Coping with career related stress
In the past year, over 12.5 million people have taken days off work due to work related stress, depression and anxiety. Like many mental health issues, it’s a common problem that is barely spoken about within society. Whether its caused by having a large workload, lack of support, or issues with co-workers, your feelings need to be taken seriously to prevent a negative long-term effect on your life.
As a Counsellor based near Warrington, Cheshire, I have spent a great deal of time assisting people in finding ways to manage the pressures of a demanding career and I’ve created this list of the top key habits to form that can help you to cope with work related stress.
Leave work at the office
Do you find yourself tossing and turning at night worrying about your next deadline? You need to stop! Did you know that you will spend 90,360 hours in work over your lifetime? That’s more than enough time to spend focusing on your career – don’t you agree? If you are spending your evenings worrying about deadlines, targets, and problems from work you could find your mood and relationships are being negatively affected by it. It’s easier said than done but more often than not leaving the building does not mean you will leave your stresses too.
You need to make an active effort to detach from work related issues and enjoy your evenings and weekends. If you are constantly dwelling on negatives it can have a detrimental effect on your mental health, potentially leading to depression. If you make a conscious effort to focus less on the negatives of work eventually you will stop worrying as much.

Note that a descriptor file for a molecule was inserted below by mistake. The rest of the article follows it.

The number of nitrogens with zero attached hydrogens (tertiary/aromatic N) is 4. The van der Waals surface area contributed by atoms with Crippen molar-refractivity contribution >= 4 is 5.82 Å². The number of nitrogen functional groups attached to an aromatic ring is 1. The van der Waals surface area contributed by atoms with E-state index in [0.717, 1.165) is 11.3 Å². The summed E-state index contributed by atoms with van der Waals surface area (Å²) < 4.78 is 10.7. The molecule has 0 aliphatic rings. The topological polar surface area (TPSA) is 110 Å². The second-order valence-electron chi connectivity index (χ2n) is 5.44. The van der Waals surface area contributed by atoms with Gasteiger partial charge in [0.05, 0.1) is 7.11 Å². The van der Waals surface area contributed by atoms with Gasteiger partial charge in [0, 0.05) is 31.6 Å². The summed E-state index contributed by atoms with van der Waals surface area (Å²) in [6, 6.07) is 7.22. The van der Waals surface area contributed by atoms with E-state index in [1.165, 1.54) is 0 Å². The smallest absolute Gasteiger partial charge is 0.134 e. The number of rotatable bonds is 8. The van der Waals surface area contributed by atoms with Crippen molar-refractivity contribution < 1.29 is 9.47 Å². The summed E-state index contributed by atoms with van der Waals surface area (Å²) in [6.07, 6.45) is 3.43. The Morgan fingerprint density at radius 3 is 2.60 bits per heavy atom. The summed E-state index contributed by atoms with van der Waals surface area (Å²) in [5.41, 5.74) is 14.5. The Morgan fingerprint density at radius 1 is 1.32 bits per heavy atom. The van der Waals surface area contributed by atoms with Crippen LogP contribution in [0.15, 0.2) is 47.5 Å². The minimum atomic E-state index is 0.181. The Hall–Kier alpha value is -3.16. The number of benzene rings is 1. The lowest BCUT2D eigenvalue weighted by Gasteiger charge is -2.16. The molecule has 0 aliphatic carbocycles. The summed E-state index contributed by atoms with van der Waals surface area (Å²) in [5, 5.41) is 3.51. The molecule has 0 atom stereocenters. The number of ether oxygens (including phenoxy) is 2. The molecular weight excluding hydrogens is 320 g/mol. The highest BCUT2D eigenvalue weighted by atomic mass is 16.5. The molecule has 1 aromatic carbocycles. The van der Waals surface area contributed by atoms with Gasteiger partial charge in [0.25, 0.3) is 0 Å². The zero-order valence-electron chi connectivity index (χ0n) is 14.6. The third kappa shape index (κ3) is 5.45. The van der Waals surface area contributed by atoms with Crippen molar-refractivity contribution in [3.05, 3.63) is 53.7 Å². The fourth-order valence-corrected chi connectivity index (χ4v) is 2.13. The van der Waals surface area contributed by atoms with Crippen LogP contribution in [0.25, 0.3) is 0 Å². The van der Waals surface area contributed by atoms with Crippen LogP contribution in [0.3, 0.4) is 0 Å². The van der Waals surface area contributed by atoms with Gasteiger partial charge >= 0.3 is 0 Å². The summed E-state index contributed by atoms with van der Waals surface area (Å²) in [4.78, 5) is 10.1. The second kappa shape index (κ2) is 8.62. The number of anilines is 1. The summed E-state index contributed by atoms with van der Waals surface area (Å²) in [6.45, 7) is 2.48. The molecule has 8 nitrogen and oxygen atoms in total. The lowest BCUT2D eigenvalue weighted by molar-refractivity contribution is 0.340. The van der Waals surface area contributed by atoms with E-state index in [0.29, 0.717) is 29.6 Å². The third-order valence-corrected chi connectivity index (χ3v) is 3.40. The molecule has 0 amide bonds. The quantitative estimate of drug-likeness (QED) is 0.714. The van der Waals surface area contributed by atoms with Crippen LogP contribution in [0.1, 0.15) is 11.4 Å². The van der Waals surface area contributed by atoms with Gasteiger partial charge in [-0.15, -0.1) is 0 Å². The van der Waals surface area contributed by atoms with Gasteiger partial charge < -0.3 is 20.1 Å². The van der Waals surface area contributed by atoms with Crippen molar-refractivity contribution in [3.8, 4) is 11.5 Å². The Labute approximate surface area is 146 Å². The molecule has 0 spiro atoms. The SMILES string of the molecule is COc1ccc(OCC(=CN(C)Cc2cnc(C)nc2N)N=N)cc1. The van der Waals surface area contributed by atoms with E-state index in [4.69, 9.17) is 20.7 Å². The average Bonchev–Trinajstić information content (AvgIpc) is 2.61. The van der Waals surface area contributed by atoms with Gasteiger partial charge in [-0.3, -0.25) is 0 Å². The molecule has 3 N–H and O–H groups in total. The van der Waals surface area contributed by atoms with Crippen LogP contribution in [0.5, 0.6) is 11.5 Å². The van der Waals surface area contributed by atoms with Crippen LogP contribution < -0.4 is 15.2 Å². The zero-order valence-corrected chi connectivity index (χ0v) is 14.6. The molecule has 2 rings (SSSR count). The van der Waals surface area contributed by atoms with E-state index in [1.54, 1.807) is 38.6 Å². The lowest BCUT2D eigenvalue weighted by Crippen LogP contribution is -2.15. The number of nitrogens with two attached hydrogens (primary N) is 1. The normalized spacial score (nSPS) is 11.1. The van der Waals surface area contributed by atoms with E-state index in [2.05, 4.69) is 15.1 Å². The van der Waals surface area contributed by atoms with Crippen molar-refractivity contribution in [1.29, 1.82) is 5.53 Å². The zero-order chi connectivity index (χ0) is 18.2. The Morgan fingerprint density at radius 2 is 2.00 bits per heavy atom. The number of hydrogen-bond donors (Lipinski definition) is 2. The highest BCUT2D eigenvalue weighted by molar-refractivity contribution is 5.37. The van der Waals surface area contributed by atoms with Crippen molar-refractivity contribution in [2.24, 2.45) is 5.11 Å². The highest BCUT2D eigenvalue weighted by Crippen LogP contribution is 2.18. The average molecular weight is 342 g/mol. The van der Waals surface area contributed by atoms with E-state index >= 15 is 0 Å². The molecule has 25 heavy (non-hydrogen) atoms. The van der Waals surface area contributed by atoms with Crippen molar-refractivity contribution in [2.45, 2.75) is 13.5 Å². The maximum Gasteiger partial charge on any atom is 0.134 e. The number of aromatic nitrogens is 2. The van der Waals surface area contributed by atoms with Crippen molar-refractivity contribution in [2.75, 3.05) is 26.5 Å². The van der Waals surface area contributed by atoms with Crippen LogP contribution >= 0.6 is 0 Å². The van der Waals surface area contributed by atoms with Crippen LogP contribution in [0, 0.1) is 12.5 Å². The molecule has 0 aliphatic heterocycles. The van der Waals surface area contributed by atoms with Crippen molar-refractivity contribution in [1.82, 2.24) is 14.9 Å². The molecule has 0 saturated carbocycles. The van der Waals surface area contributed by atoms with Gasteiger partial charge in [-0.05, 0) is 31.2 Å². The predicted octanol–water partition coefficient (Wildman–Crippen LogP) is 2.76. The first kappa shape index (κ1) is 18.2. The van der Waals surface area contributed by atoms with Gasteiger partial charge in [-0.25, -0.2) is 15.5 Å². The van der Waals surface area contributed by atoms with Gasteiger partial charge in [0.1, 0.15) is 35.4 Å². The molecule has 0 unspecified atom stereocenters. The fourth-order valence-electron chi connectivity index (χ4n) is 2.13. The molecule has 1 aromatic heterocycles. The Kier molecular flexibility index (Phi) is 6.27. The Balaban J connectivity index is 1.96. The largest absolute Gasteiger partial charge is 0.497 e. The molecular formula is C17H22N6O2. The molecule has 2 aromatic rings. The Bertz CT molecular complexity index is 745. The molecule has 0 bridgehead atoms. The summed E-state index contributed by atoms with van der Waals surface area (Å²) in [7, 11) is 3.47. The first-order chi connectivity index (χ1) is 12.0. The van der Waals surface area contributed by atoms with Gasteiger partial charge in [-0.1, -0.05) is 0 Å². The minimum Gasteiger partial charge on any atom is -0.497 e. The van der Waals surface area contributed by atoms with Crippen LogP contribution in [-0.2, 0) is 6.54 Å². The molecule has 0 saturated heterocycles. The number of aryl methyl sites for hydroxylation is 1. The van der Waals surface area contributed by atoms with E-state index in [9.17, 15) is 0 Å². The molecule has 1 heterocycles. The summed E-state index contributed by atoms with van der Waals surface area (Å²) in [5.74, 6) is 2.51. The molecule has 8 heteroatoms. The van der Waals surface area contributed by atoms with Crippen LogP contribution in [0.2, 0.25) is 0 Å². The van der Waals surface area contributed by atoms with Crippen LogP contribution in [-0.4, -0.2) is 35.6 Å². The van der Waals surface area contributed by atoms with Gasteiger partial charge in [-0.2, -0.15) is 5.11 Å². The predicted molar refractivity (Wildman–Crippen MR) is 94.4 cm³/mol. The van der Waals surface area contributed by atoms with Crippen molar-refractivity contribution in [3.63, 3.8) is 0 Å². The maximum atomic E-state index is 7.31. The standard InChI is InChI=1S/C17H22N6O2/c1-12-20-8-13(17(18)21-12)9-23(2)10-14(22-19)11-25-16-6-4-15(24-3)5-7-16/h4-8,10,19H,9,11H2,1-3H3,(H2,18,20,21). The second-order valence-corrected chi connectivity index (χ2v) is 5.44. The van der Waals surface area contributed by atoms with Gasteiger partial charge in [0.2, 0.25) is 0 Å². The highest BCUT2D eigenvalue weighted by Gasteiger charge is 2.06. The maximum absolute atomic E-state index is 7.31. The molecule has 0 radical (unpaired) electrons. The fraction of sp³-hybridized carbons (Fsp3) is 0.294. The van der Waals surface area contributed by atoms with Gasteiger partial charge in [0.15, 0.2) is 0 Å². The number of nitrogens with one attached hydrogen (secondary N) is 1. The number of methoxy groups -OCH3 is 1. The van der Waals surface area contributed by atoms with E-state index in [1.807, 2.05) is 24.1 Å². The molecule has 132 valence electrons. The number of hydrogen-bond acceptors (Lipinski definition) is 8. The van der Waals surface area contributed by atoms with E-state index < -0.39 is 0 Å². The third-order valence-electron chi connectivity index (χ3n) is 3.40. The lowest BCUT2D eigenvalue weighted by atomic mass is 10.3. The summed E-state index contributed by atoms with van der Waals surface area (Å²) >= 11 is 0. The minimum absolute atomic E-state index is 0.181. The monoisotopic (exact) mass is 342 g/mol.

Don’t eat at your desk
Over 60% of employees don’t take regular lunch breaks and if you are one of them, that needs to change. It’s essential that you have some time to recharge and your lunch break has to be an actual rest from work. Staying in the office is not ideal either. Removing yourself from the work setting can help you to truly relax and return to the office feeling more productive and with a fresher perspective.
Another key positive of doing this is that you can get some light exercise. Weight gain is a common side effect of depression, anxiety, and work related stress, so by taking yourself out of the office and away from the glaring screen can help both mentally and physically. If you have a park nearby the office, you should go and sit there with your lunch – surrounding yourself by greenery can improve your mood and productivity. Even if you are in the centre of a city removing yourself from the work environment can help you relax and leave you feeling recharged for the rest of the working day.
Make time for family and friends
If you focus all of your energy on your career you can risk unintentionally upsetting your family and friends. They may feel neglected and unappreciated due to late nights at the office and your preoccupied behaviour. It’s easy to think that you need to work late for your family, but the most important thing is that you are part of your family. Dwelling on incidents from work can do you no good whereas you can improve your mindset for the next day by unwinding and resetting yourself.